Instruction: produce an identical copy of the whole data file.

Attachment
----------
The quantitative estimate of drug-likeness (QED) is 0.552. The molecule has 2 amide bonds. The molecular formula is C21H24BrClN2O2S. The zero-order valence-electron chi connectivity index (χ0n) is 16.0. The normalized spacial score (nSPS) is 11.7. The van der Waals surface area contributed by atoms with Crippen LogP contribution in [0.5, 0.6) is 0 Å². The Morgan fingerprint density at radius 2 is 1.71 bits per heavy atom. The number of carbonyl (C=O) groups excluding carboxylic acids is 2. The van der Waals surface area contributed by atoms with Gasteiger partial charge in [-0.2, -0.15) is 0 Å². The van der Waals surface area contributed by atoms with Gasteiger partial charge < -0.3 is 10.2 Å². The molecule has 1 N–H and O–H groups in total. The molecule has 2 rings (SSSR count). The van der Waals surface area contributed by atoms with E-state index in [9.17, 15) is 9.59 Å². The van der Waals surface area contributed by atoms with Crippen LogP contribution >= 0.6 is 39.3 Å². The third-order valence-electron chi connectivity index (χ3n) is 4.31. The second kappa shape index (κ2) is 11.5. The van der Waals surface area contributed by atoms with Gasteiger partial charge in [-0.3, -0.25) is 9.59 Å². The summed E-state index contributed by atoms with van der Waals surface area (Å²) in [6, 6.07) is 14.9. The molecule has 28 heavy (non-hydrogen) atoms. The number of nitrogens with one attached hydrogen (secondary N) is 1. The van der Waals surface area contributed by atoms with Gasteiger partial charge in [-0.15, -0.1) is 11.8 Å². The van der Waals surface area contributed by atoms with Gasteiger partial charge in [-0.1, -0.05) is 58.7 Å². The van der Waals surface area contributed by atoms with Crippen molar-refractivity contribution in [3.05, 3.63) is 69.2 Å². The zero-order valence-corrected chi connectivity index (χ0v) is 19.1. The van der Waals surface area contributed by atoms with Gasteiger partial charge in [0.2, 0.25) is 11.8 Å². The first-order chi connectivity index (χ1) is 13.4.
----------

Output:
The quantitative estimate of drug-likeness (QED) is 0.552. The molecule has 2 amide bonds. The molecular formula is C21H24BrClN2O2S. The zero-order valence-electron chi connectivity index (χ0n) is 16.0. The normalized spacial score (nSPS) is 11.7. The van der Waals surface area contributed by atoms with Crippen LogP contribution in [0.5, 0.6) is 0 Å². The Morgan fingerprint density at radius 2 is 1.71 bits per heavy atom. The number of carbonyl (C=O) groups excluding carboxylic acids is 2. The van der Waals surface area contributed by atoms with Gasteiger partial charge in [-0.2, -0.15) is 0 Å². The van der Waals surface area contributed by atoms with Gasteiger partial charge < -0.3 is 10.2 Å². The molecule has 1 N–H and O–H groups in total. The molecule has 2 rings (SSSR count). The van der Waals surface area contributed by atoms with E-state index in [9.17, 15) is 9.59 Å². The van der Waals surface area contributed by atoms with Crippen LogP contribution >= 0.6 is 39.3 Å². The third-order valence-electron chi connectivity index (χ3n) is 4.31. The second kappa shape index (κ2) is 11.5. The van der Waals surface area contributed by atoms with Gasteiger partial charge in [-0.3, -0.25) is 9.59 Å². The summed E-state index contributed by atoms with van der Waals surface area (Å²) in [6, 6.07) is 14.9. The molecule has 28 heavy (non-hydrogen) atoms. The number of nitrogens with one attached hydrogen (secondary N) is 1. The van der Waals surface area contributed by atoms with Gasteiger partial charge in [-0.15, -0.1) is 11.8 Å². The van der Waals surface area contributed by atoms with Gasteiger partial charge in [-0.1, -0.05) is 58.7 Å². The van der Waals surface area contributed by atoms with Crippen molar-refractivity contribution in [3.05, 3.63) is 69.2 Å². The zero-order valence-corrected chi connectivity index (χ0v) is 19.1. The van der Waals surface area contributed by atoms with Gasteiger partial charge in [0.2, 0.25) is 11.8 Å². The first-order chi connectivity index (χ1) is 13.4.